# White test for Heteroskedasticity Detection

One important assumption of Regression is that the variance of the Error Term is constant across observations. If the error has a constant variance, then the errors are called homoscedastic, otherwise heteroscedastic. In the case of heteroscedastic errors (non-constant variance), the standard estimation methods become inefficient. Typically, to assess the assumption of homoscedasticity, residuals are plotted.

**White’s test for Heteroskedasticity**

White test (Halbert White, 1980) proposed a test that is very similar to that by Breusch-Pagen. White test for Heteroskedasticity is general because it does not rely on the normality assumptions and it is also easy to implement. Because of the generality of White’s test, it may identify the specification bias too. Both White’s test and the Breusch-Pagan test are based on the residuals of the fitted model.

To test the assumption of homoscedasticity, one can use auxiliary regression analysis by regressing the squared residuals from the original model on the set of original regressors, the cross-products of the regressors, and the squared regressors.

**Step by step procedure or perform the White test for Heteroskedasticity is as follows:**

Consider the following Linear Regression Model (assume there are two independent variable)

\[Y_i=\beta_0+\beta_1X_{1i}+\beta_1X_{2i}+e_i \tag{1} \]

For the given data, estimate the regression model, and obtain the residuals $e_i$’s.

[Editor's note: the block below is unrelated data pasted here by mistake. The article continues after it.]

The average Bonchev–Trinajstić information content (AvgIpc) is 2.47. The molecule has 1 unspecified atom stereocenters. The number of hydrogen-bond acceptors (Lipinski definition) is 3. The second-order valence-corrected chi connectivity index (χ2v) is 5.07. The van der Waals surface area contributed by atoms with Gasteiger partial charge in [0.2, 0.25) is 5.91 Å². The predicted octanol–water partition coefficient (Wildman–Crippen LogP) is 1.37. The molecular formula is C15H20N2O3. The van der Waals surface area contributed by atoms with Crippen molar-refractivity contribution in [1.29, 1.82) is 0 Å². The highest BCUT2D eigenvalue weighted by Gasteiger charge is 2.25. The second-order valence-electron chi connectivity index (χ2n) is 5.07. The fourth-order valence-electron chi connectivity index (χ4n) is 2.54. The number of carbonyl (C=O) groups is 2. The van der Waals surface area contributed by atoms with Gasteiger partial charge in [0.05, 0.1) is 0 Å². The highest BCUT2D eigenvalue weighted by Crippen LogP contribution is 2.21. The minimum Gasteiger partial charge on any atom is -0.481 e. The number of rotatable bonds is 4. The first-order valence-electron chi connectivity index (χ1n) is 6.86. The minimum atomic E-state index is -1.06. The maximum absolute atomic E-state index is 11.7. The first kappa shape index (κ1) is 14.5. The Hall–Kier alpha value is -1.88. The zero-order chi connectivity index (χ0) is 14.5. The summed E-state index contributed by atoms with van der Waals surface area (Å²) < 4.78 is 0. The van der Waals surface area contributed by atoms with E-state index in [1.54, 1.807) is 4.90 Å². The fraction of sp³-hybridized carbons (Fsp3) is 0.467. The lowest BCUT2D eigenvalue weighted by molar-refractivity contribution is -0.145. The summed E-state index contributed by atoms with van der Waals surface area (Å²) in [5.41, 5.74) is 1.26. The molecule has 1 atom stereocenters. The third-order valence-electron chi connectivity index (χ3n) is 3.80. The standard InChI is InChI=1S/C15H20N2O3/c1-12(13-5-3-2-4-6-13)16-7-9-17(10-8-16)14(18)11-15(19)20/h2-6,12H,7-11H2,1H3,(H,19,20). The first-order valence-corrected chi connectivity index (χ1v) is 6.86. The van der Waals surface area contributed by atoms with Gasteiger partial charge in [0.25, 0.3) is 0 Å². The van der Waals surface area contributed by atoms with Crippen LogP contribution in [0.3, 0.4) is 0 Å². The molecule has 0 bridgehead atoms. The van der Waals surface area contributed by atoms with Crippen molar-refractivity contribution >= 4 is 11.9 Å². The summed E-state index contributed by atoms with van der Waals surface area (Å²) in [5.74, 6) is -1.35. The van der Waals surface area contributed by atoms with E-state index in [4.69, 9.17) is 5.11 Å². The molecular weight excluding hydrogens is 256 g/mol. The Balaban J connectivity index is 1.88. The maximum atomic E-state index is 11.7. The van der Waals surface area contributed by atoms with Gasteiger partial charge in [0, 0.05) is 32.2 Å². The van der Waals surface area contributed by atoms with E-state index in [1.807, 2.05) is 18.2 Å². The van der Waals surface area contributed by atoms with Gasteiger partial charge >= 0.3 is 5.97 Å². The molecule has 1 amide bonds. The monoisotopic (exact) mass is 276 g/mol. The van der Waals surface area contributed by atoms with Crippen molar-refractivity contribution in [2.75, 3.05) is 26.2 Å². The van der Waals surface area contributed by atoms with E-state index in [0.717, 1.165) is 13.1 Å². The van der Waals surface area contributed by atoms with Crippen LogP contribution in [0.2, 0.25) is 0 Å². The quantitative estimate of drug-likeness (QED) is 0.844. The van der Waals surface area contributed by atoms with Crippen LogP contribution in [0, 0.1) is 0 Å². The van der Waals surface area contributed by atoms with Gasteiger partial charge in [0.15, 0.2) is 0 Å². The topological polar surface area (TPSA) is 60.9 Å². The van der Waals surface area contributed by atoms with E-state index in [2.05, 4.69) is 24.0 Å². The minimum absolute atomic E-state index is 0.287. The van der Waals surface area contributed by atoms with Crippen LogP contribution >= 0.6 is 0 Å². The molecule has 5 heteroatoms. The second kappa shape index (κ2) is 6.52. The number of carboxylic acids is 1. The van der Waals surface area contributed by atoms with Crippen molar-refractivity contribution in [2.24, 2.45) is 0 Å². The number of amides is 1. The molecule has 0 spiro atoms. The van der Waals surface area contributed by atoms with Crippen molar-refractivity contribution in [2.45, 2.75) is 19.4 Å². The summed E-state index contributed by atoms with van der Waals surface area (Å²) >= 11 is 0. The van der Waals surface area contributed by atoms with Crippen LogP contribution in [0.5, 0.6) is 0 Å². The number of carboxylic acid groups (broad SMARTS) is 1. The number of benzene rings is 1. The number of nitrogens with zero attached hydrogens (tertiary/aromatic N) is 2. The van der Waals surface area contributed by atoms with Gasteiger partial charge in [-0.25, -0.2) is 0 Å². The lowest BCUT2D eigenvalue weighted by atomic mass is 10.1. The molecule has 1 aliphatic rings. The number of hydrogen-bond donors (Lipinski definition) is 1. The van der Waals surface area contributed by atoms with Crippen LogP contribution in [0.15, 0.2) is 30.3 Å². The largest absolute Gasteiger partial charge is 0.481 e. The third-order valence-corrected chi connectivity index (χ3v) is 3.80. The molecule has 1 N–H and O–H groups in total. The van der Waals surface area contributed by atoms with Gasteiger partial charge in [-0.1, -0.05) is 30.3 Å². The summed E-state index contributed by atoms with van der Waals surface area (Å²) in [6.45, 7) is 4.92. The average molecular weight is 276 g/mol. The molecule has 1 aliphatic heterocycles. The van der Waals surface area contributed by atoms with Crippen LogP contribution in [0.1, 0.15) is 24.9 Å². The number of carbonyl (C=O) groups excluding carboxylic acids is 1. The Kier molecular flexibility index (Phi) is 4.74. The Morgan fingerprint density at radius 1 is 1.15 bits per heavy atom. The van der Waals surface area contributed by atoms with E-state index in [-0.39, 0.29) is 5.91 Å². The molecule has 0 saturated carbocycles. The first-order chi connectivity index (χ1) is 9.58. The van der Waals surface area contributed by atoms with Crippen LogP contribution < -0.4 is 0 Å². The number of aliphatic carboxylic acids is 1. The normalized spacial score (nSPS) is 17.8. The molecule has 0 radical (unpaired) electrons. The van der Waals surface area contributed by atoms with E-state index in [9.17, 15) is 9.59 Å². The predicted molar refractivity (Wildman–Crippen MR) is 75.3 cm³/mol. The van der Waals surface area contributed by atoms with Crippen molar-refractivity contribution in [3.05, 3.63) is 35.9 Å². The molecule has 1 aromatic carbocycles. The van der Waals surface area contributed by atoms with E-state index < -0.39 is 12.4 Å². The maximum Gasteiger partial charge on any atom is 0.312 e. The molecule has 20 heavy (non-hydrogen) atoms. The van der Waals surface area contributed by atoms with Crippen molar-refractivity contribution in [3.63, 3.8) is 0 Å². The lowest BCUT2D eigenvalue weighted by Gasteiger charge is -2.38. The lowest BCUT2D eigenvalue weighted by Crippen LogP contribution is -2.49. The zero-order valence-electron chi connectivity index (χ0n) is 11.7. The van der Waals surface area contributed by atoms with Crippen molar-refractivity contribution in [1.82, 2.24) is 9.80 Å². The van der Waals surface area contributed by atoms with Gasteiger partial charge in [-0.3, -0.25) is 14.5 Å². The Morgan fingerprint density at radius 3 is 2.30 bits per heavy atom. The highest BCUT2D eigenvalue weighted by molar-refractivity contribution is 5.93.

Note that the regression of residuals can take linear or non-linear functional form.

- Now run the following regression model to obtain squared residuals from original regression on the original set of the independent variable, the square value of independent variables, and the cross-product(s) of the independent variable(s) such as

\[Y_i=\beta_0+\beta_1X_1+\beta_2X_2+\beta_3X_1^2+\beta_4X_2^2+\beta_5X_1X_2 \tag{2}\] - Find the $R^2$ statistics from the auxiliary regression in step 2.

You can also use the higher power regressors such as the cube. Also, note that there will be a constant term in equation (2) even though the original regression model (1)may or may not have the constant term. - Test the statistical significance of \[n \times R^2\sim\chi^2_{df}\tag{3},\] under the null hypothesis of homoscedasticity or no heteroscedasticity, where df is the number of regressors in equation (2)
- If the calculated chi-square value obtained in (3) is greater than the critical chi-square value at the chosen level of significance, reject the hypothesis of homoscedasticity in favor of heteroscedasticity.

For several independent variables (regressors) model, introducing all the regressors, their square or higher terms and their cross products, consume degrees of freedom.

In cases where the White test statistics are statistically significant, heteroscedasticity may not necessarily be the cause, but specification errors. In other words, “The white test can be a test of heteroscedasticity or specification error or both. If no cross-product terms are introduced in the White test procedure, then this is a pure test of pure heteroscedasticity.

If the cross-product is introduced in the model, then it is a test of both heteroscedasticity and specification bias.

### References

- H. White (1980), “A heteroscedasticity Consistent Covariance Matrix Estimator and a Direct Test of Heteroscedasticity”, Econometrica, Vol. 48, pp. 817-818.
- https://en.wikipedia.org/wiki/White_test

Click Links to learn more about Tests of Heteroscedasticity: Regression Residuals Plot, Bruesch-Pagan Test, Goldfeld-Quandt Test

**See the Numerical Example of White Test of Heteroscedasticity**

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